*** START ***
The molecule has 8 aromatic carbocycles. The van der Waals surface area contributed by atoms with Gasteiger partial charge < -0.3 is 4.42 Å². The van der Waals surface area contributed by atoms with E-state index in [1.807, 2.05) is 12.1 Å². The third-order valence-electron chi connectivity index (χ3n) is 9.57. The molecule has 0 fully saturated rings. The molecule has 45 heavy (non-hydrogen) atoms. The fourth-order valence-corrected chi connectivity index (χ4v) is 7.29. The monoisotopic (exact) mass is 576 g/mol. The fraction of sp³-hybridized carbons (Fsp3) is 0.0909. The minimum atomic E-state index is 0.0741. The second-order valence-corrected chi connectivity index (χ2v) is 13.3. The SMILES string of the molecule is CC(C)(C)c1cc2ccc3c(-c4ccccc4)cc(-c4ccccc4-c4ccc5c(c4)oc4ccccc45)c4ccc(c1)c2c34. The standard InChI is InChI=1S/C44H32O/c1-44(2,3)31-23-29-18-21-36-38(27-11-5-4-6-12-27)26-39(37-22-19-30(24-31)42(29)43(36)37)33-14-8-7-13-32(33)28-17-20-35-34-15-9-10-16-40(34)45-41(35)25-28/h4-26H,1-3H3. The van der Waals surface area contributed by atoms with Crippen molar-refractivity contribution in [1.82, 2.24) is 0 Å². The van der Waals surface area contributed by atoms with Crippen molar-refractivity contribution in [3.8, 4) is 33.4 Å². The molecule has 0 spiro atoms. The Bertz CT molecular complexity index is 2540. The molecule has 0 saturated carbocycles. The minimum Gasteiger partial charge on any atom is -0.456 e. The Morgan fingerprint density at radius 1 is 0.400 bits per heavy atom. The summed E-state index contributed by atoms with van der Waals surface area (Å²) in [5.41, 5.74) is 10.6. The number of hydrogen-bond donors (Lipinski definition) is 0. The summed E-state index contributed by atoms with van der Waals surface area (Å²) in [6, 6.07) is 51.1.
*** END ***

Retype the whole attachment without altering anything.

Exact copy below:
The molecule has 8 aromatic carbocycles. The van der Waals surface area contributed by atoms with Gasteiger partial charge < -0.3 is 4.42 Å². The van der Waals surface area contributed by atoms with E-state index in [1.807, 2.05) is 12.1 Å². The third-order valence-electron chi connectivity index (χ3n) is 9.57. The molecule has 0 fully saturated rings. The molecule has 45 heavy (non-hydrogen) atoms. The fourth-order valence-corrected chi connectivity index (χ4v) is 7.29. The monoisotopic (exact) mass is 576 g/mol. The fraction of sp³-hybridized carbons (Fsp3) is 0.0909. The minimum atomic E-state index is 0.0741. The second-order valence-corrected chi connectivity index (χ2v) is 13.3. The SMILES string of the molecule is CC(C)(C)c1cc2ccc3c(-c4ccccc4)cc(-c4ccccc4-c4ccc5c(c4)oc4ccccc45)c4ccc(c1)c2c34. The standard InChI is InChI=1S/C44H32O/c1-44(2,3)31-23-29-18-21-36-38(27-11-5-4-6-12-27)26-39(37-22-19-30(24-31)42(29)43(36)37)33-14-8-7-13-32(33)28-17-20-35-34-15-9-10-16-40(34)45-41(35)25-28/h4-26H,1-3H3. The van der Waals surface area contributed by atoms with Crippen molar-refractivity contribution in [1.82, 2.24) is 0 Å². The van der Waals surface area contributed by atoms with Crippen molar-refractivity contribution in [3.8, 4) is 33.4 Å². The molecule has 0 spiro atoms. The Bertz CT molecular complexity index is 2540. The molecule has 0 saturated carbocycles. The minimum Gasteiger partial charge on any atom is -0.456 e. The Morgan fingerprint density at radius 1 is 0.400 bits per heavy atom. The summed E-state index contributed by atoms with van der Waals surface area (Å²) in [5.41, 5.74) is 10.6. The number of hydrogen-bond donors (Lipinski definition) is 0. The summed E-state index contributed by atoms with van der Waals surface area (Å²) in [6, 6.07) is 51.1.